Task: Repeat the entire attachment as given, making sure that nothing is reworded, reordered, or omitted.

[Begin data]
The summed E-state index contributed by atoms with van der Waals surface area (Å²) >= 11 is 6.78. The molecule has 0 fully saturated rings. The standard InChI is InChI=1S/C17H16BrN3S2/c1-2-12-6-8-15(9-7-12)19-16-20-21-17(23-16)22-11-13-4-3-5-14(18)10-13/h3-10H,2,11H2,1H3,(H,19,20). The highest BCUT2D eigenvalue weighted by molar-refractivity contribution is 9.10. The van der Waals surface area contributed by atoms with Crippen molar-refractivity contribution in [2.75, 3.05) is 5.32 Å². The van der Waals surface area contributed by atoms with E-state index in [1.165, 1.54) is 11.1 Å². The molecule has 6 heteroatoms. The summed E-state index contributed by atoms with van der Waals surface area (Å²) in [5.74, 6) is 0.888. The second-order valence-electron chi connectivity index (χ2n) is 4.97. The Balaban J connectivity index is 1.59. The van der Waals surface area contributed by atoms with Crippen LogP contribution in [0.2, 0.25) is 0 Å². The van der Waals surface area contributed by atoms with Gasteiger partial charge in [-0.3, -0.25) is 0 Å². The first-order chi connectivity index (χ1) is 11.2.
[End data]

The summed E-state index contributed by atoms with van der Waals surface area (Å²) >= 11 is 6.78. The molecule has 0 fully saturated rings. The standard InChI is InChI=1S/C17H16BrN3S2/c1-2-12-6-8-15(9-7-12)19-16-20-21-17(23-16)22-11-13-4-3-5-14(18)10-13/h3-10H,2,11H2,1H3,(H,19,20). The highest BCUT2D eigenvalue weighted by molar-refractivity contribution is 9.10. The van der Waals surface area contributed by atoms with Crippen molar-refractivity contribution in [2.75, 3.05) is 5.32 Å². The van der Waals surface area contributed by atoms with E-state index in [1.165, 1.54) is 11.1 Å². The molecule has 6 heteroatoms. The summed E-state index contributed by atoms with van der Waals surface area (Å²) in [5.74, 6) is 0.888. The second-order valence-electron chi connectivity index (χ2n) is 4.97. The Balaban J connectivity index is 1.59. The van der Waals surface area contributed by atoms with Crippen LogP contribution in [0.2, 0.25) is 0 Å². The van der Waals surface area contributed by atoms with Gasteiger partial charge in [-0.3, -0.25) is 0 Å². The first-order chi connectivity index (χ1) is 11.2.